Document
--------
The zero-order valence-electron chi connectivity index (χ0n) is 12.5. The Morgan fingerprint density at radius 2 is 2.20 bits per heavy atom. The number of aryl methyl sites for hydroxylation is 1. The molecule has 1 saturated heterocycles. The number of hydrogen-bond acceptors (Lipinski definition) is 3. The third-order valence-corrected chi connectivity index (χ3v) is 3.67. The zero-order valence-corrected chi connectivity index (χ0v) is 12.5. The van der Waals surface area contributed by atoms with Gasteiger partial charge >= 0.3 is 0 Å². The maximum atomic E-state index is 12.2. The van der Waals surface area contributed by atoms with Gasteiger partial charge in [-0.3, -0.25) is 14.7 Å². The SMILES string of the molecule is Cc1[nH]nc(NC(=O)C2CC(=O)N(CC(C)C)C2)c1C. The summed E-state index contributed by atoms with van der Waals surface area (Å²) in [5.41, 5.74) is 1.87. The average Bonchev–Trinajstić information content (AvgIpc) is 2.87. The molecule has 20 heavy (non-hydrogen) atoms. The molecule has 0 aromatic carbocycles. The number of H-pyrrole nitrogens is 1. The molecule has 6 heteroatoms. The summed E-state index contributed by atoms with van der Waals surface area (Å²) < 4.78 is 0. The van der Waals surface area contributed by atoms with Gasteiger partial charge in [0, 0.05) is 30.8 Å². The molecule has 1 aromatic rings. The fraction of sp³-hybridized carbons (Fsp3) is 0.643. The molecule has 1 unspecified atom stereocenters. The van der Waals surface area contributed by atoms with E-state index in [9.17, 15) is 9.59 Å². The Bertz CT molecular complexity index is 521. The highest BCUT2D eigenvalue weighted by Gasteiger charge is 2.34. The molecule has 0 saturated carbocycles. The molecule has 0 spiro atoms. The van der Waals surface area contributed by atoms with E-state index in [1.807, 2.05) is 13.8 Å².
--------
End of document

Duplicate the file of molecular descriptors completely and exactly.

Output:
The zero-order valence-electron chi connectivity index (χ0n) is 12.5. The Morgan fingerprint density at radius 2 is 2.20 bits per heavy atom. The number of aryl methyl sites for hydroxylation is 1. The molecule has 1 saturated heterocycles. The number of hydrogen-bond acceptors (Lipinski definition) is 3. The third-order valence-corrected chi connectivity index (χ3v) is 3.67. The zero-order valence-corrected chi connectivity index (χ0v) is 12.5. The van der Waals surface area contributed by atoms with Gasteiger partial charge >= 0.3 is 0 Å². The maximum atomic E-state index is 12.2. The van der Waals surface area contributed by atoms with Gasteiger partial charge in [-0.3, -0.25) is 14.7 Å². The SMILES string of the molecule is Cc1[nH]nc(NC(=O)C2CC(=O)N(CC(C)C)C2)c1C. The summed E-state index contributed by atoms with van der Waals surface area (Å²) in [5.41, 5.74) is 1.87. The average Bonchev–Trinajstić information content (AvgIpc) is 2.87. The molecule has 20 heavy (non-hydrogen) atoms. The molecule has 0 aromatic carbocycles. The number of H-pyrrole nitrogens is 1. The molecule has 6 heteroatoms. The summed E-state index contributed by atoms with van der Waals surface area (Å²) < 4.78 is 0. The van der Waals surface area contributed by atoms with Gasteiger partial charge in [0, 0.05) is 30.8 Å². The molecule has 1 aromatic rings. The fraction of sp³-hybridized carbons (Fsp3) is 0.643. The molecule has 1 unspecified atom stereocenters. The van der Waals surface area contributed by atoms with E-state index in [9.17, 15) is 9.59 Å². The Bertz CT molecular complexity index is 521. The highest BCUT2D eigenvalue weighted by Gasteiger charge is 2.34. The molecule has 0 saturated carbocycles. The molecule has 0 spiro atoms. The van der Waals surface area contributed by atoms with E-state index in [1.807, 2.05) is 13.8 Å².